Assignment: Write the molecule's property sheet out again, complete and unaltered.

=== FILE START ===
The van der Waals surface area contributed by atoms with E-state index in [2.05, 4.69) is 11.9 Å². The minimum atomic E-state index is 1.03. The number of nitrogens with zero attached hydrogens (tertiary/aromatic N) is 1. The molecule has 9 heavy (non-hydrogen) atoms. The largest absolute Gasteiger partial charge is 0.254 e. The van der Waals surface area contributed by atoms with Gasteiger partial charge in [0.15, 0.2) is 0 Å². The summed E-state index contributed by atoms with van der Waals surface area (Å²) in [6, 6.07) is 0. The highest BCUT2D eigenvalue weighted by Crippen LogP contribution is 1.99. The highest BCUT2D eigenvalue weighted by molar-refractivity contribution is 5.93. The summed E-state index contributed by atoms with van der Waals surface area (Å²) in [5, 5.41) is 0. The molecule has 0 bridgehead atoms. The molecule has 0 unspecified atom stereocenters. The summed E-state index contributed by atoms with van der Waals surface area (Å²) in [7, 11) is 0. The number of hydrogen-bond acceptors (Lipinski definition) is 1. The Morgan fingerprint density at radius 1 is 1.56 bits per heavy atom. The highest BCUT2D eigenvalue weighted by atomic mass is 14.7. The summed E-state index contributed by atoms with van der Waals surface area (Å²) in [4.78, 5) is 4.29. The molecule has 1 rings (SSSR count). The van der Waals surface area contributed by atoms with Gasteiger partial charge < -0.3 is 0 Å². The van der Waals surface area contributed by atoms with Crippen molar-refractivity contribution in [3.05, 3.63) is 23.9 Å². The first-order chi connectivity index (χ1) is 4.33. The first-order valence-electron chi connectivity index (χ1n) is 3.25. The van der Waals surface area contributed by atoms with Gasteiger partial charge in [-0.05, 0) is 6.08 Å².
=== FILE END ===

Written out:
The van der Waals surface area contributed by atoms with E-state index in [2.05, 4.69) is 11.9 Å². The minimum atomic E-state index is 1.03. The number of nitrogens with zero attached hydrogens (tertiary/aromatic N) is 1. The molecule has 9 heavy (non-hydrogen) atoms. The largest absolute Gasteiger partial charge is 0.254 e. The van der Waals surface area contributed by atoms with Gasteiger partial charge in [0.15, 0.2) is 0 Å². The summed E-state index contributed by atoms with van der Waals surface area (Å²) in [6, 6.07) is 0. The highest BCUT2D eigenvalue weighted by Crippen LogP contribution is 1.99. The highest BCUT2D eigenvalue weighted by molar-refractivity contribution is 5.93. The summed E-state index contributed by atoms with van der Waals surface area (Å²) in [5, 5.41) is 0. The molecule has 0 bridgehead atoms. The molecule has 0 unspecified atom stereocenters. The summed E-state index contributed by atoms with van der Waals surface area (Å²) in [7, 11) is 0. The number of hydrogen-bond acceptors (Lipinski definition) is 1. The Morgan fingerprint density at radius 1 is 1.56 bits per heavy atom. The highest BCUT2D eigenvalue weighted by atomic mass is 14.7. The summed E-state index contributed by atoms with van der Waals surface area (Å²) in [4.78, 5) is 4.29. The molecule has 1 rings (SSSR count). The van der Waals surface area contributed by atoms with Gasteiger partial charge < -0.3 is 0 Å². The van der Waals surface area contributed by atoms with Crippen molar-refractivity contribution in [3.05, 3.63) is 23.9 Å². The first-order chi connectivity index (χ1) is 4.33. The first-order valence-electron chi connectivity index (χ1n) is 3.25. The van der Waals surface area contributed by atoms with Gasteiger partial charge in [-0.05, 0) is 6.08 Å².